Reality from Fantasy: Using Predictive Scenarios to Explore Ethical Dilemmas

Reality from Fantasy: Using Predictive Scenarios to Explore Ethical Dilemmas

Stephen R. Balzac (7 Steps Ahead, USA)
Copyright: © 2010 |Pages: 20
DOI: 10.4018/978-1-61520-845-6.ch018
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Abstract

A major difficulty with teaching ethics is that it is relatively easy for participants to state the “right” thing to do when they have no personal stake in the outcome. One way of dealing with this problem is to teach ethics through engrossing, immersive, predictive scenario games in which players are forced to deal with ethical issues as they arise, where they have a personal stake in the outcome, and where there is not always a clear right answer. Predictive scenario games are a form of serious live-action roleplaying in which participants take on the roles of people involved in complex situations. In these games, knowledge of the game world is distributed among the players through overlapping and conflicting goals, and in which ethical dilemmas emerge naturally, without fanfare, much as they would in the real world. There is a high level of tension between cooperation and competition among the players. This structure creates the opportunity for players to experience the consequences of their own judgment in realistic, ethically fraught situations, to receive feedback, and to engage in constructive discussion, within a relatively short time period.
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Introduction: The Problem With Teaching Ethics

Ethics is defined in the Miriam-Webster dictionary as, “the discipline dealing with what is good and bad and with moral duty and obligation.” A characteristic of ethics is that, presented with a clearly outlined ethical dilemma in a classroom setting, most people have little difficulty identifying the correct or socially appropriate course of action. At a fundamental level, there is a huge difference between ethical knowledge and ethical behavior (Bandura, 1999). As Bandura illustrates, it is easy to make correct ethical decisions when under no pressure, when the ethical situation is clearly identified and fairly simple, and when the contextual environment encourages a particular answer (1999). For example, in one psychology graduate program, the ethics class required students to write a brief commentary on the ethics of plagiarism. There is a clear answer—and most students write that it is never appropriate to plagiarize.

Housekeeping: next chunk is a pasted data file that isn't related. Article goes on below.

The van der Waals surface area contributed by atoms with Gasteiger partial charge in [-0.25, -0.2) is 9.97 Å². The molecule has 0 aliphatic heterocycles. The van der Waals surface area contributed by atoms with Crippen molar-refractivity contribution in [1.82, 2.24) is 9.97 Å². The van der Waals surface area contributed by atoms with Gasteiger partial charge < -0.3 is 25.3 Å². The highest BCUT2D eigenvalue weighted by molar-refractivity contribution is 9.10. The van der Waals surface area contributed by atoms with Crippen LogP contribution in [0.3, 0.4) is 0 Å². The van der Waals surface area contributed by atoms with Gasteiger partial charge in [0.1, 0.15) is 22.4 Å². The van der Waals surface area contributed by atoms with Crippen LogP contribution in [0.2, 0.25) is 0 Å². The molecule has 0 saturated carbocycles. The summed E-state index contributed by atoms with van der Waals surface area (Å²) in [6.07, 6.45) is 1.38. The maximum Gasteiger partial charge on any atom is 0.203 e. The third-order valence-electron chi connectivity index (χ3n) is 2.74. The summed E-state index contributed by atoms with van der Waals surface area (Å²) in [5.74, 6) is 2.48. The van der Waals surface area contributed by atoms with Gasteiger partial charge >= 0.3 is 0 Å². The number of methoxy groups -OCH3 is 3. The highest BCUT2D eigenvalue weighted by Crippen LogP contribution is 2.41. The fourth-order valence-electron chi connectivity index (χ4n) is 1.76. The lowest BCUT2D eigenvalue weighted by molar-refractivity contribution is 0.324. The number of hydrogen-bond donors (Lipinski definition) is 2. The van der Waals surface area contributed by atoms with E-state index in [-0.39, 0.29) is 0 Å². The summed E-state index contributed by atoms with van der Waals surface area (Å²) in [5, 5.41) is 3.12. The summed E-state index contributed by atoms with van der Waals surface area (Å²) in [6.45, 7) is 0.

While some ethical lapses are arguably knowingly and deliberately criminal, by far the vast majority result from people making alternative choices based on their particular situation and gradually and unconsciously slipping into error. There are a variety of ways in which this can occur. Albert Bandura describes a number of methods by which people disengage their moral compass, ranging from moral justification, advantageous comparison, euphemistic labeling, minimizing or ignoring consequences, to dehumanization of the victims (Bandura, 1999). A person or group might apply one or more of these techniques to justify unethical behavior. The process is largely unconscious.

The Stanford Prison Experiment is, perhaps, the most famous experimental example of ordinary people adopting inhumane behaviors. In the experiment, college students randomly assigned as guards in a prison rapidly became cruel and abusive to the students assigned as prisoners (Haney, Banks, & Zimbardo, 1973). The situation deteriorated so rapidly that the experiment had to be halted after only six days. It is difficult to imagine that, if asked ahead of time, any of the students would have ever imagined that they would behave as they did.

Stanley Milgram’s experiments on obedience provide support for this point. In Milgram’s experimental scenario, randomly selected individuals were instructed to shock a “learner” who failed to correctly answer certain questions (Milgram, 1963). Out of 40 participants, 26 applied the maximum possible shocks. Psychology students, presented with a description of the scenario ahead of time, predicted that at most 3 percent of the “teachers” would apply the maximum shock. The class mean was 1.2 percent. Even observers were reportedly stunned that the “teachers” continued to apply the shocks. A recent replication of Milgram’s experiment found that obedience rates today were scarcely different than they were almost fifty years ago (Burger, 2009).

Excluding situations in which someone is deliberately choosing to act in an unethical fashion, it is useful to look at sport psychology to understand why ethical knowledge does not automatically lead to ethical behavior. It is well known in sports that there is a tremendous gap between learning a skill and being able to exercise that skill under pressure or when tired or distracted (Cox, 2002). One does not learn baseball or tennis by reading about it; physical practice is required. It takes time to practice a skill so that it becomes automatic. Until that happens, executing the skill requires concentration and attentional resources. Attentional resources, a term from sport psychology, is used to denote the amount of attention an athlete is able to focus on a particular situation or at a particular time.

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